What causes constipation?

There are many possible reasons for the occasional constipation. It could be a case of insufficient water intake, or that your young one is not taking enough fibre. If your child seems to have constipation, try figuring out the obvious causes: Are you consistent with your child’s potty time? Has there been a change of milk formula, or was your child introduced to new foods recently? Other reasons could also be that your toddler is feeling stressed about potty training, or is avoiding the potty in order to not miss play time!

What are the symptoms of constipation?

The symptoms of constipation can occur a bit differently in each child. Some children may not have had a bowel movement for a few days, while some grunt and cry as they struggle to pass hard, dry stools. In some cases, toddlers may experience bloating, cramps, belly pain or insist that they are not feeling hungry. If you see your little one clenching his or her teeth or squeezing his or her buttocks, it is surely a sign that your child is trying to hold stool in. Small liquid or soft stool marks on your child’s underwear may also be a sign of constipation.

While constipation is a temporary problem, it can cause discomfort if the stool stays too long in the colon. This is because the colon absorbs fluids from the stool, causing the stool to become hard, dry and difficult to pass. As such, your child may experience painful bowel movements. To help kiddo feel better, make the following adjustments to get your child’s bowel movements back to normal in no time!

  1. Drink up

Ensure your child is drinking enough fluids. Your child is still young and should be drinking mainly milk and water. Limit sugary liquids like carbonated drinks and juices and encourage your toddler to drink about 3 to 4 glasses of water each day. This should help prevent constipation. You can also get creative in getting your child to drink more fluids, such as by making popsicles, introducing a fun crazy straw, adding a bit of flavouring or chilling the water. A little fun will go a long way!

  1. Take lots of fibre

Add plenty of fibre into your child’s diet. For instance, introduce a variety of vegetables, fruits and grains. This should be relatively easy as most children enjoy fruits such as raspberries, oranges and apples. For maximum effect, keep the apple peel on as that is where most of the fibre is. Avocados – which are wonderfully creamy and tasty – are also a great way to increase your child’s fibre intake! Alternatively, sprinkle some chia seeds, which are high in fibre, into your child’s meal. For a treat, consider air-popped popcorn as it is naturally rich in fibre. Avoid adding sugary and fatty toppings!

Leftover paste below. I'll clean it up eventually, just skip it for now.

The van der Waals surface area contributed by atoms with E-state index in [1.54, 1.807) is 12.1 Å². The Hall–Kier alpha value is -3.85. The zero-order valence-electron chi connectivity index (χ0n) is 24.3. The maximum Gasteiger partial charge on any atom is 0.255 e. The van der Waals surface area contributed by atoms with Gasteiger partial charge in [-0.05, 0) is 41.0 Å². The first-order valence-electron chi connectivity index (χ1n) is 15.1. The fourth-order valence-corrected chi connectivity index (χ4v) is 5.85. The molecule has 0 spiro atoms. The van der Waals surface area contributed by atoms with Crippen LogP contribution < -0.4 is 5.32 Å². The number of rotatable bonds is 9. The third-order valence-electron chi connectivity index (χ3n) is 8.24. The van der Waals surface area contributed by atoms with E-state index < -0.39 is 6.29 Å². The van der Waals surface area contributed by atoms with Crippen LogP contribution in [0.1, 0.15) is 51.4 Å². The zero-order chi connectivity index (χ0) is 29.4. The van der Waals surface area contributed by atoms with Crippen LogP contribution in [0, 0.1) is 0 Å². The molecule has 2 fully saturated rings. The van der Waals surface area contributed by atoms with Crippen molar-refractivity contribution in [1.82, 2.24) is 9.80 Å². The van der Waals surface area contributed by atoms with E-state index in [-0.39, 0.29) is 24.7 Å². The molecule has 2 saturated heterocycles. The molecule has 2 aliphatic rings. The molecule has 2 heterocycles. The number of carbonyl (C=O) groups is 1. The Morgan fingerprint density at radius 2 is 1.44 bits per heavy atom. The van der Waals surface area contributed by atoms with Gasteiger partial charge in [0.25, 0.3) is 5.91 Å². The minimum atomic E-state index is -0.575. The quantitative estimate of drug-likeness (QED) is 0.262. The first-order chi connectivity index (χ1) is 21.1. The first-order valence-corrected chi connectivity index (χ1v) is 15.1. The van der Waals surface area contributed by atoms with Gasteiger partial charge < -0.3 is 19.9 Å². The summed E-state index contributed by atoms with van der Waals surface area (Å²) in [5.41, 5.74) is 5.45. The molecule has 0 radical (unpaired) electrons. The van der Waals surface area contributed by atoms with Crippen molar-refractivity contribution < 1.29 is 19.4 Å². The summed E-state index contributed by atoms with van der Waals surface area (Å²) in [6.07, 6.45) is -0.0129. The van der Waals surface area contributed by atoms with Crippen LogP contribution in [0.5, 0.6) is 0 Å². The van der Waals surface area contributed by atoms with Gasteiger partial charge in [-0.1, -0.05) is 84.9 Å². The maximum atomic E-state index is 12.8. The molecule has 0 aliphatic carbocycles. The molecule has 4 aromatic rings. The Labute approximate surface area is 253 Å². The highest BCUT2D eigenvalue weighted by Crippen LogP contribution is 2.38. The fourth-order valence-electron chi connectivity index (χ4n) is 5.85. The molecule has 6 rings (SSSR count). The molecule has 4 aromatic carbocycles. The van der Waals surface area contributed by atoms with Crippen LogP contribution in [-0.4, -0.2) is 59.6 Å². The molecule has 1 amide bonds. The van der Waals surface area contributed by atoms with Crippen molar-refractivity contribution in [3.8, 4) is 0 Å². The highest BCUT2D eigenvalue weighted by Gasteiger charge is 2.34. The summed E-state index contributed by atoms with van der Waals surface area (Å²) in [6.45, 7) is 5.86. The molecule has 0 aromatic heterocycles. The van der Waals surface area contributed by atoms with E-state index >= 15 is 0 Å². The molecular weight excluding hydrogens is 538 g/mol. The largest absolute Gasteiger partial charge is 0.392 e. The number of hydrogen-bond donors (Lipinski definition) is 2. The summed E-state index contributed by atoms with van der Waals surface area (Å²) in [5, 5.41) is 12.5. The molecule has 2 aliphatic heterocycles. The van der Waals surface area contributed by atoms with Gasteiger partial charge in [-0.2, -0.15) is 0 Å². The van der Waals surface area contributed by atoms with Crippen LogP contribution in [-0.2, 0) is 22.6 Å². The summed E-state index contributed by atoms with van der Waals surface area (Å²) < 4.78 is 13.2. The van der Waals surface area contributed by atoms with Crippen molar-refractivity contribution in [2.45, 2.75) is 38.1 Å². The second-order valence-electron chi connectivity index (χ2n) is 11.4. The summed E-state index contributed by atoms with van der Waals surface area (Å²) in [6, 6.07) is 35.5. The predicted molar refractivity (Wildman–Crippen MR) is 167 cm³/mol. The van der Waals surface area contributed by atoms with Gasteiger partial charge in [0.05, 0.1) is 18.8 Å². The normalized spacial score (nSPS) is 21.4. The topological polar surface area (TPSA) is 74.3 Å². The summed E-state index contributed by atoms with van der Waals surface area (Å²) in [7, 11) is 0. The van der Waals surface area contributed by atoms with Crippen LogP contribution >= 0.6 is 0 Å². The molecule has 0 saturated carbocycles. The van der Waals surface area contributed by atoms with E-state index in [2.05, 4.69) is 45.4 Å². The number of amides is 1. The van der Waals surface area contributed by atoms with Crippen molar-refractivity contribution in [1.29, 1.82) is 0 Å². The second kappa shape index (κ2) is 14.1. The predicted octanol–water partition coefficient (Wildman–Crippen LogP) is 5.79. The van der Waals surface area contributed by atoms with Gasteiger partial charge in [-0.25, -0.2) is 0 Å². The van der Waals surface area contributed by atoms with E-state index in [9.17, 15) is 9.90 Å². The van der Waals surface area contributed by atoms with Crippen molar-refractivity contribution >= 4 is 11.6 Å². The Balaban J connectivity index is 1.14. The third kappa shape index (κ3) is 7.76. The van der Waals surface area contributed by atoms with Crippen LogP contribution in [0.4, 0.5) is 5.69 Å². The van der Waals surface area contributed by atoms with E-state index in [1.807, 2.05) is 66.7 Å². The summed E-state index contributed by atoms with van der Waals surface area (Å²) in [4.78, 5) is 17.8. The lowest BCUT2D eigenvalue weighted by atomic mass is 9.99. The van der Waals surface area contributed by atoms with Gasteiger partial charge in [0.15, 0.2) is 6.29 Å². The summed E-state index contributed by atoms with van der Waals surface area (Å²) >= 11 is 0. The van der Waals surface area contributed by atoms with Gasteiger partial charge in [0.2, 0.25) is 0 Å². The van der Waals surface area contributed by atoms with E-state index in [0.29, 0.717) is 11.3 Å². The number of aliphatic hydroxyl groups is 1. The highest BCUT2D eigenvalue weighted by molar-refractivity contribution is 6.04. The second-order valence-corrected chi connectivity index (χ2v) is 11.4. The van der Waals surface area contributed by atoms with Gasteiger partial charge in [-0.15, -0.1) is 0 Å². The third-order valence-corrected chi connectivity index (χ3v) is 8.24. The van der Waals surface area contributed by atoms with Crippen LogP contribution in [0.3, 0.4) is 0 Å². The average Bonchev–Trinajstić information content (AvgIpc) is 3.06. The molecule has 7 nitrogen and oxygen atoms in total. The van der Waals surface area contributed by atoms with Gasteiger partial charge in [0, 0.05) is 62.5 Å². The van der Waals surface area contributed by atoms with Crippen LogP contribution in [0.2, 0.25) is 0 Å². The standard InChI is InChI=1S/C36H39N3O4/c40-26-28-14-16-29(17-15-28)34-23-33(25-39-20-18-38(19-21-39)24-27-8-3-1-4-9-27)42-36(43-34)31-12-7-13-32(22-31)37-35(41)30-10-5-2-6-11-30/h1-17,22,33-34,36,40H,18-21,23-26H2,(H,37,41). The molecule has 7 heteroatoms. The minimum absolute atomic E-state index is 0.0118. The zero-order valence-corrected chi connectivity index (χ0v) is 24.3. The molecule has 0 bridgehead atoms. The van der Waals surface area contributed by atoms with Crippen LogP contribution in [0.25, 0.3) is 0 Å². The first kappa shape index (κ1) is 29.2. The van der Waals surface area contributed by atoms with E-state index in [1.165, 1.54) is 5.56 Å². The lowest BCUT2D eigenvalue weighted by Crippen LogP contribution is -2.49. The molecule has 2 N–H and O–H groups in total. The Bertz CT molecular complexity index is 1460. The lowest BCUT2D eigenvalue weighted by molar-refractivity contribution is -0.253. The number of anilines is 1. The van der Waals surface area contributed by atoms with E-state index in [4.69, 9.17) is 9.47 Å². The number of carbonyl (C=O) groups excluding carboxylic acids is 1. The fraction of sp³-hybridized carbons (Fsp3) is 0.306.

Don’t underestimate fibre — it definitely keeps things moving in the gut, so encourage your child to fibre up!

  1. No fast food

Children would clamour for chips, pizza and hot dogs any time of the day! While it is fine to let them indulge in fast food from time to time, do not allow excess fast food or unhealthy junk food. Chips, fried food, sweet desserts and candy may be colourful, tasty and appealing but they slow down digestion in our bodies. Eating habits start early on, so try your best to keep your child away from fast food and refined sugars. Giving in to your child’s demands is certainly not in the interest of your child’s gut health!

  1. Avoid caffeinated drinks

Caffeine is a natural stimulant commonly found in foods such as coffee, tea and chocolate. While caffeinated drinks help us to be more alert, children are a lot more sensitive to the effects of caffeine. Not only does caffeine increase hyperactivity in children, it can also worsen stomach problems, create sleep issues, and affect their central nervous system on the whole! In fact, sweetened caffeinated drinks such as sodas may even lead to dental cavities. The most worrying aspect of caffeine is that it causes the body to eliminate water, which could lead to constipation and dehydration in toddlers. Think twice before offering your child such drinks; choose milk or water instead!

  1. Create a routine

You can also help avoid constipation by getting your child into a regular bowel movement routine. Even if he or she does not feel the urge to go, put your child on the potty every morning after getting up, and again in the evening and before bedtime. Pay attention to your child’s bowel movement pattern: Is there a particular time of the day? Does your child normally go right after eating?

Each time, put your child on the potty for at least 10 minutes. You may also wish to schedule in potty time after each meal. Once your child settles comfortably into a routine, you would have achieved a major milestone! If your child resists potty time and does not want to go, one useful tip is to work around this by getting your child to go to the potty before play time.

As parents, you can reinforce good potty behaviour by showering plenty of praises or by starting a star chart or giving stickers. This is because constipation can be overcome with healthy bowel habits and a well-balanced diet. Cheer your child on even if there is no poo, and encourage your child to respond to his or her body’s urge to poo. Embrace and celebrate each step of toilet training with your young one!

 


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